Google +LinkedInPinterestYouTubeInstagramTwitterFacebook

World War II vet remembers Normandy, Battle of the Bulge

Back in 1943 I turned 18 years old, which was just the right age for induction into the military service. The military was trying to determine where each outfit was going to be shipped so they were building up their divisions, companies and batteries, with the number of people they needed.

I came from a large family of nine - four girls and five boys. Four boys served in the military. Two were in the Army, one was in the Navy, one was in the Marines, and three of my sisters were married to servicemen. One brother was killed in Anzio, Italy, in 1944. He was in the 3rd Division.

I first went to Ft. Thomas, Ky., for a month, then to Ft. Bragg, N.C., then to Camp Atterbury, Ind., where I finally wound up with the 30th Division, light artillery infantry support. Next thing I knew, we were on a boat headed for England. Hitler had just about taken over all of Europe, so all the scuttlebutt indicated that we would land somewhere in France. For my division, it was to be Normandy.

The invasion started June 6, but my outfit didn't get on the beach until June 13.

We sure didn't go very far until we set those 105 Howitzers up and started firing. Day and night! The 105s came up with seven powder charges for a firing range of about six miles, but we got so close we were only using charges one and two until the enemy began retreating. As they moved back, we would move up.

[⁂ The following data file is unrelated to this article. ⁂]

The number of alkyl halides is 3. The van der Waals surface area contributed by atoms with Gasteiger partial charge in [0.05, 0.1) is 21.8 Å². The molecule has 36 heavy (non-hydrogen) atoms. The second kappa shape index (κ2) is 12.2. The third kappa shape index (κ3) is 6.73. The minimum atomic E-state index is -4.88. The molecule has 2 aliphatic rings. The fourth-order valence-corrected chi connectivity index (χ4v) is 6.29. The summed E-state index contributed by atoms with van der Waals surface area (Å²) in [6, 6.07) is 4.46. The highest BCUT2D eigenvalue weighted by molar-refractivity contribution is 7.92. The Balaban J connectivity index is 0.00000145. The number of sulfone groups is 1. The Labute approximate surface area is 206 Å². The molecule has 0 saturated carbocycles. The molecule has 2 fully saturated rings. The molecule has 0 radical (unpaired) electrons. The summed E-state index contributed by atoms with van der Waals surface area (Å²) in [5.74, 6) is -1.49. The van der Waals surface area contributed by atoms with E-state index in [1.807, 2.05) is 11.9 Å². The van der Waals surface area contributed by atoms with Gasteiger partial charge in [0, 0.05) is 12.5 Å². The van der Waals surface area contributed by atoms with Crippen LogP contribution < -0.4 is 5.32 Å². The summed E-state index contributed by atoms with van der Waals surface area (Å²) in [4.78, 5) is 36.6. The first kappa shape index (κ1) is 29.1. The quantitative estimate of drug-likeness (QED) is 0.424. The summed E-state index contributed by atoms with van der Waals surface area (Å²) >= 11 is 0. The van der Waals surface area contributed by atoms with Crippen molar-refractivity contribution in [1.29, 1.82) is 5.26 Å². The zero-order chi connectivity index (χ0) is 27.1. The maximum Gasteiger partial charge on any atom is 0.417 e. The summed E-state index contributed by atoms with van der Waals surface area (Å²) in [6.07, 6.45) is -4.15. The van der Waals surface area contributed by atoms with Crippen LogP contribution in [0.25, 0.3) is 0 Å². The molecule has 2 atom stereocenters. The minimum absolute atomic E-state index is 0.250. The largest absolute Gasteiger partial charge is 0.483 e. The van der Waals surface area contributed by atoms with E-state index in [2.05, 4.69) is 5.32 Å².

Advancing was constant after that. We never let up! For my division it lasted 11 months. We fought in five major campaigns until we got within about 40 miles of Berlin. We were stopped and High Command let Russia take Berlin.

I think the worst of the Southern France Campaign was fighting in the hedge rows. The enemy would have one or two tanks along with a machine gun or two on the other side firing into the open space. Trying to advance with all that crossfire was deadly, to say the least. When we would encounter one like that, we would fire a few rounds in the open space to serve as foxholes for the infantry. It not only saved a lot of lives, but enabled us to advance faster. We received a lot of thanks from the infantry for doing that.

The Air Force was always there with their fighters and bombers to help any way they could to clear the way for our advancement. They were so good at knocking out centers of communications and factories that supplied everything for the German war effort. They were the best at that time and they still are in my book!

Before we finally got to Germany, we fought in Belgium, Holland, the Netherlands - wherever there was resistance, that's where we went.

I have part of a "Stars and Stripes" newspaper I managed to save that was printed in February 1945. That month's edition was dedicated to the 30th Division. I found an article in it about my unit, the 118th Field Artillery Battalion. It told about one of our battles in Stavelot, Belgium, where, it said, we destroyed 200 vehicles and killed 2200 of the enemy in a three-day battle.

I would never have known it without that paper.

We never knew about all the things we did. When I think of what we did in just three days of fighting, it boggles my mind to think what we must have done in a whole year. Then, I also think if we had not done all those things the world would have been a lot worse off.

Branch of Service:
Army

Submitted by:
H.L. "Hank" Godsey

More in My Time in Uniform